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David Shapiro
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By David Shapiro

Saturday, January 15, 2000

Ali is still ‘the greatest’

IT'S been good to see the great boxer Muhammad Ali back in the public eye. He finished at or near the top of most lists of the century's greatest athletes, along with Michael Jordan and Babe Ruth, and his rise to the heavyweight championship was featured in a TV movie this week.

My 20-year-old son, who sees basketball star Jordan as the slam-dunk winner of any greatest-athlete ranking, can't figure out the big deal about Ali. It's difficult to explain to him Ali's importance not only as an athlete, but as an inspiration to a generation.

As a fighter, Ali captured our imagination like few others. He brazenly declared himself "the greatest" and taunted adversaries so outrageously that his detractors ached to see him beat up and shut up. But Ali denied them the satisfaction time and again. He was so talented and elegant in the ring that no opponent could touch him. His audacity and wit charmed young fans.

His boxing legend came from winning the impossible fight -- not once, but twice.

The first was when the young Ali, then known as Cassius Clay, beat thuggish ex-con Sonny Liston for the heavyweight championship. Ali had hounded Liston for a match, showing up at his house, his hotels and his fights to taunt him.

Nobody gave Ali a chance when they met in Miami in February 1964. Liston was bigger and stronger and had destroyed the former champion Floyd Patterson twice in first-round knockouts.

I feared for Ali's safety as I listened to the fight on the radio as a high school kid. Reporters claimed a petrified Ali had been seen at the airport trying to skip town. They said he was so scared at the weigh-in that his blood pressure hit dangerous levels.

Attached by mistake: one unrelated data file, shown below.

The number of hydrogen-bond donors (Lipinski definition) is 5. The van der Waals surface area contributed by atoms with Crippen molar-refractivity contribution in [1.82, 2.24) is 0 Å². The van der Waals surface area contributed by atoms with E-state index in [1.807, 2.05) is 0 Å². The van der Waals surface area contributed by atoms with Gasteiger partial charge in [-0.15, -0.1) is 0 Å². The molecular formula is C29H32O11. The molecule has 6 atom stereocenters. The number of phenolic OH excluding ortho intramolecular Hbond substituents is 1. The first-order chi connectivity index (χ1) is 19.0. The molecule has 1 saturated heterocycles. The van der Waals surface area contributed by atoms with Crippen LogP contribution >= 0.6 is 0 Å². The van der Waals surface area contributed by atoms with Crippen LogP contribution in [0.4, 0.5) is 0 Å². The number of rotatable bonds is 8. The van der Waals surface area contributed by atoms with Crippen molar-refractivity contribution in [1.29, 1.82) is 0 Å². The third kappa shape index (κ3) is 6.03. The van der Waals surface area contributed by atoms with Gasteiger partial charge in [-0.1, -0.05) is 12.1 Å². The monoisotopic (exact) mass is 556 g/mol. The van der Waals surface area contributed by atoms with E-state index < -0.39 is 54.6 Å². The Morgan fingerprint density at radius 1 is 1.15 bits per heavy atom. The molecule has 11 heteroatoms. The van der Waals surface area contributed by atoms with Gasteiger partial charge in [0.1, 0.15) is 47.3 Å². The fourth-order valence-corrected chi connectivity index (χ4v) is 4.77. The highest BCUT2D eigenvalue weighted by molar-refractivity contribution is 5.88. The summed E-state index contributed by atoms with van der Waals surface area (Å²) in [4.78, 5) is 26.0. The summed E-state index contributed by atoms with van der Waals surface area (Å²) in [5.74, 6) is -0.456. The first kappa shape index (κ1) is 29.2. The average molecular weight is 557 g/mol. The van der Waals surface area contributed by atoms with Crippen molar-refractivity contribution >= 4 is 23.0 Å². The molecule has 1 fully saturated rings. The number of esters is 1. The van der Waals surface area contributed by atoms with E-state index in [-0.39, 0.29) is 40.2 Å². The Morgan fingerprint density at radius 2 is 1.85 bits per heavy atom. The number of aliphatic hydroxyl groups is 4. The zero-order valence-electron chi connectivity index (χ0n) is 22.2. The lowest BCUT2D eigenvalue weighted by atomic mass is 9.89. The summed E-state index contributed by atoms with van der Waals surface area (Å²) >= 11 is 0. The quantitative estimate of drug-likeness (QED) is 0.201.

But Ali showed up and coolly did exactly what you're supposed to do to a bully: Hit him back. The psyched-out Liston couldn't catch Ali and became so frustrated that he refused to answer the bell for the seventh round.

Ali's second impossible win was against George Foreman in Zaire in October 1974. He had been out of boxing for refusing to be drafted into the Army and had been unimpressive in his comeback, losing to Joe Frazier and Ken Norton. The powerful Foreman, by contrast, had delivered punishing knockouts to Frazier in two rounds and Norton in one. Ali's fans again feared he would be seriously hurt.

He came out leading with his right to get Foreman's attention and then retreated to his famous "rope-a-dope" strategy and let Foreman punch himself out with harmless blows until he was so tired that Ali could easily drop him in the eighth round.

Even more impressive were his impossible victories outside the ring. He risked his shot at the championship by embracing Islam and the irrationally feared "Black Muslims." His courage changed the way young black men viewed their world. Ultimately, he forced even hostile whites to respect him.

He went to the Supreme Court to fight his conviction for draft evasion and won by unanimous decision. It forced rule changes that enabled me and thousands of others to win conscientious objector status.

Perhaps Ali's most enduring legacy is his indomitable spirit. After he lost to Frazier, an interviewer asked, "All your life you've been out on a street corner yelling that nobody ever beat you. What will you do now?"

Ali replied, "I'll be back on the street corner tomorrow yelling that nobody ever beat me twice."

Words to live by.

David Shapiro is managing editor of the Star-Bulletin.
He can be reached by e-mail at

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